A credit score can be thought of like a grade that’s given to your credit report. It helps lenders understand your ability to repay your debt, which helps them understand whether you are a good candidate for a loan. Basically, if you have a history of repaying your loans in a timely fashion, that generally means your credit score will be higher. And, a strong credit score gives you access to more borrowing options for the things you want and need, such as buying your dream home or small business expenditures, at the best possible interest rate or terms. In other words, a credit score is part of your financial power and it can be a valuable tool to help you achieve your future financial goals.

Heather Philp

There are many benefits to having good credit. In fact, lenders aren’t the only ones who look at your credit score. Insurance companies, landlords, utility providers and cell phone providers may check your credit score or credit history before they determine your financial qualification and eligibility. Here are five tips to help you build and maintain a healthy credit profile:

Know your credit score and monitor your credit reports regularly
Monitor your credit score monthly and review your credit reports at least once a year. Doing this can ensure you have the opportunity to catch any errors or fraud and correct them before they impact your credit score negatively. There are many ways you can monitor your credit score for free, including if you have a loan with Wells Fargo. And, remember, you shouldn’t have to pay to see your credit report, either.
Always pay your bills on time and pay no less than the minimum payment
Your payment history makes up approximately 35% of your credit score, so making timely payments is one of the biggest factors in building a good credit score. Be sure to prioritize and schedule your monthly payments on time on all your accounts.
Keep your credit balances low and avoid maxing out your credit cards

How much credit you have available is another critical factor, which makes up roughly 30% of your credit score. Financial experts recommend staying below 30% of your credit utilization ratio while still actively using your creditTo help keep your balance low and manageable, make sure you maintain a realistic budget and only spend what you can afford to repay in full each month. Consider setting balance alerts to help you stay on top of your spending.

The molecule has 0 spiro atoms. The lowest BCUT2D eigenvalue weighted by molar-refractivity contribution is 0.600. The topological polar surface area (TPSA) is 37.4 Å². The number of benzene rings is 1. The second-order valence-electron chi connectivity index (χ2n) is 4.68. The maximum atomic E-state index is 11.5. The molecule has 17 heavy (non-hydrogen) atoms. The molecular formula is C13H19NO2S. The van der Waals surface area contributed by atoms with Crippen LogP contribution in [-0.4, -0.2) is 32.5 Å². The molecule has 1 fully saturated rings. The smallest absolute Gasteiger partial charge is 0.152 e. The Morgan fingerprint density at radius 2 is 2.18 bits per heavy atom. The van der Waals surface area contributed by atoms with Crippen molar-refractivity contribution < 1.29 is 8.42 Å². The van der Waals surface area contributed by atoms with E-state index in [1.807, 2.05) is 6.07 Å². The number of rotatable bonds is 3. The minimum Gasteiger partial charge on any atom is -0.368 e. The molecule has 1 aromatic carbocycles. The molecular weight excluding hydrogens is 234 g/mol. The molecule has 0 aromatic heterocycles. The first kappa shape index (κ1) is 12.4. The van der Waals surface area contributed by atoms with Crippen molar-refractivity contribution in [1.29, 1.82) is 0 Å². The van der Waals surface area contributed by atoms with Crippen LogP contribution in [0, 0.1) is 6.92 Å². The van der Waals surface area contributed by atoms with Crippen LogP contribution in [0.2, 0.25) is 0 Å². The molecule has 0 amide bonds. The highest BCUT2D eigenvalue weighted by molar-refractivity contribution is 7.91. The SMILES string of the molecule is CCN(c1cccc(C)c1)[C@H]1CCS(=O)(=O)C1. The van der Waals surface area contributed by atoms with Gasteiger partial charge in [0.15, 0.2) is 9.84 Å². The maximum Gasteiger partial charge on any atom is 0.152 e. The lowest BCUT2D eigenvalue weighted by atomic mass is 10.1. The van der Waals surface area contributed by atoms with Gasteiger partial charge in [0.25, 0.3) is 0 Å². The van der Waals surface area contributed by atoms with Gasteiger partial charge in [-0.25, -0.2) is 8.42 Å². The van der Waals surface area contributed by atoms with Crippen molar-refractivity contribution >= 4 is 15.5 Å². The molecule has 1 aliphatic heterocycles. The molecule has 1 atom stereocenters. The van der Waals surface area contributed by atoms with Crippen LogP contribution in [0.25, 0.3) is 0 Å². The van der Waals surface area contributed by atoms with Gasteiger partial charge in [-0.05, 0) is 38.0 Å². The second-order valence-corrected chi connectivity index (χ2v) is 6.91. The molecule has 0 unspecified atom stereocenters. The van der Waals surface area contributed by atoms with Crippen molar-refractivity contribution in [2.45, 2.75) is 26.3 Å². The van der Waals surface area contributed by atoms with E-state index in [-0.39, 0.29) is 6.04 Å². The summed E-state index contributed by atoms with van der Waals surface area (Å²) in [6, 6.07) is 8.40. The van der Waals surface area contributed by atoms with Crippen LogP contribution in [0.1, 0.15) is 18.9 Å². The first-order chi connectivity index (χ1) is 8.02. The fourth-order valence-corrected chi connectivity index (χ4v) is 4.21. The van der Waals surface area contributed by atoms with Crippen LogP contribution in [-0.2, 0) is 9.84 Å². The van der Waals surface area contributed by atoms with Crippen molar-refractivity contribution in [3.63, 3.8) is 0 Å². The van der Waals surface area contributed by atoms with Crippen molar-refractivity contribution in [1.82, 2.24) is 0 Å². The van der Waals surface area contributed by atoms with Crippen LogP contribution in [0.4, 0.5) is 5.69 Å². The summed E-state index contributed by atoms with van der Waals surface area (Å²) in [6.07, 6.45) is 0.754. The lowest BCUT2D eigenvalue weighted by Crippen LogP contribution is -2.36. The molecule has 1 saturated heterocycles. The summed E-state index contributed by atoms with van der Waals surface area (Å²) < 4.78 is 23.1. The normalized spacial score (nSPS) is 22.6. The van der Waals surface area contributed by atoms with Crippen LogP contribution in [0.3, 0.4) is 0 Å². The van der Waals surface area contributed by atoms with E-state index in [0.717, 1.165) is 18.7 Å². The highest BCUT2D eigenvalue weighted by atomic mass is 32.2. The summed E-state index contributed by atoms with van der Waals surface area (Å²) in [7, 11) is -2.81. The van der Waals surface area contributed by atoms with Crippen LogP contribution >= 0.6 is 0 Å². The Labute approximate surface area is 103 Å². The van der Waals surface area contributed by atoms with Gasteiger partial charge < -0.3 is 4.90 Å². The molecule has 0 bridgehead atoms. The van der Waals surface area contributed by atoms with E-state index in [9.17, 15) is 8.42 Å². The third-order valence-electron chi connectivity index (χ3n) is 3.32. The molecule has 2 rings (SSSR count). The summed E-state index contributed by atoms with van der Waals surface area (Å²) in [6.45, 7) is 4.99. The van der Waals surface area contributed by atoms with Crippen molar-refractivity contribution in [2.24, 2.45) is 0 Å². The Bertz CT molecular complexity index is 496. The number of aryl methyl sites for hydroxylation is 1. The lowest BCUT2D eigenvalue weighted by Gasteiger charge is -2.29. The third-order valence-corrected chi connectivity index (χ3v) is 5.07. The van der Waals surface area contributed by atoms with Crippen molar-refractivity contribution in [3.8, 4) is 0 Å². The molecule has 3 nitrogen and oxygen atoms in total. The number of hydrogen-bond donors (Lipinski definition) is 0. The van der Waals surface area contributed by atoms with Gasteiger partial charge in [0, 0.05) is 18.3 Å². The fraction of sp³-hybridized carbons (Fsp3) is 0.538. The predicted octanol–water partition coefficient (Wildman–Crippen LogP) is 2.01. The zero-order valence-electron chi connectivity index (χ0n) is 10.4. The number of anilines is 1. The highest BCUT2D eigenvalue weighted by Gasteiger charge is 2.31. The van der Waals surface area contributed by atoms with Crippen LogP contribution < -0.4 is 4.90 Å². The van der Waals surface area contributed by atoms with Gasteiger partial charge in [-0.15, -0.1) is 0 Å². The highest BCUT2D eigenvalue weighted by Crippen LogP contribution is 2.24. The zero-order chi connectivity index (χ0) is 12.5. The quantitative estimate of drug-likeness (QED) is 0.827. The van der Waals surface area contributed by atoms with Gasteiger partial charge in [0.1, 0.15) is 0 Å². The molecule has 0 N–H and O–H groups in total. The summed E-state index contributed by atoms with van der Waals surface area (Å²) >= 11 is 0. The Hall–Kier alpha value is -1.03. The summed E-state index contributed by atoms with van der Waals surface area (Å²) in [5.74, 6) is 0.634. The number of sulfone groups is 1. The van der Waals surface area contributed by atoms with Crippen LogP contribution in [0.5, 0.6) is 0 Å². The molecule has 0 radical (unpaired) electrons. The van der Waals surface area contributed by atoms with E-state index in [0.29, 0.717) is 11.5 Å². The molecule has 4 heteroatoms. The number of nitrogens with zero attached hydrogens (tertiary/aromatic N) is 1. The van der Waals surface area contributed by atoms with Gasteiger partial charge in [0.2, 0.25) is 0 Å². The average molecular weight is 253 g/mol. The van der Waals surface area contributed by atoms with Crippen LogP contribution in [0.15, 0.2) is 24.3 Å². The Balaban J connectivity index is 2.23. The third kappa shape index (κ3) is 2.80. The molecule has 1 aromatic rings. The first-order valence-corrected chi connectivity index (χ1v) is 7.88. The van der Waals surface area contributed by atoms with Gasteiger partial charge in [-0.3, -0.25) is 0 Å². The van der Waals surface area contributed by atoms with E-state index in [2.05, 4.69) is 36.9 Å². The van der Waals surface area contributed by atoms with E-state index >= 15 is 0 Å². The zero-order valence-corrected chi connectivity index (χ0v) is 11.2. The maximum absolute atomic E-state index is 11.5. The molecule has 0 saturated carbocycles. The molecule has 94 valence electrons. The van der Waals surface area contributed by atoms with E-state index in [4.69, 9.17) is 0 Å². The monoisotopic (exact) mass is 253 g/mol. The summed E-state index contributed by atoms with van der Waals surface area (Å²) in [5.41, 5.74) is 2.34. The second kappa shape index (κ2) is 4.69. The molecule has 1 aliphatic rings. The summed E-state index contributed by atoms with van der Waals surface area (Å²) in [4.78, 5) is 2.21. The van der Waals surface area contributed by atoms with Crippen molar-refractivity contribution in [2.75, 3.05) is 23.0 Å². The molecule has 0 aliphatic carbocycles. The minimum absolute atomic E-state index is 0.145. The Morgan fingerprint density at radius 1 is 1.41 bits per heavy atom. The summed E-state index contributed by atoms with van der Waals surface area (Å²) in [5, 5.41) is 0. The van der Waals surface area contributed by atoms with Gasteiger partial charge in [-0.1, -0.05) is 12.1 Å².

Ensure your credit card fits your lifestyle

Using credit responsibly can be a great way to build and maintain a healthy credit score, but it’s important that the card fits your lifestyle and spending habits. This is particularly true today because many consumers’ spending and buying behaviors changed in response to the pandemic. Make sure your card is relevant to your lifestyle and can help you make the most of everyday spending. For example, visit wellsfargo.com to see various credit card options that fit your lifestyle, from the new Active Cash℠ Card, which offers 2% cash rewards on purchases without revolving categories or rewards caps, to the recently launched Reflect℠ Card that gives consumers an extended introductory APR when they make on-time payments.

Think before closing accounts and diversify your credit history

The length of your credit history accounts for 15% of your credit score and recent credit activities, such as opening or closing accounts, make up 10% of your score. Closing credit accounts may actually lower your available credit and hurt your credit score in the short term, so if you’re in the process of applying for a new card, consider keeping your existing accounts open to maintain the length of your credit history. The last 10% of your score is based on the types of credit you currently have. It can help your score to show that you have had experience handling several different kinds of credit accounts, such as installment loans and revolving credit accounts.

Building a healthy credit history is a financial journey that takes time and effort, but will most certainly payoff in the long term.

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WI Guest Author

This correspondent is a guest contributor to The Washington Informer.

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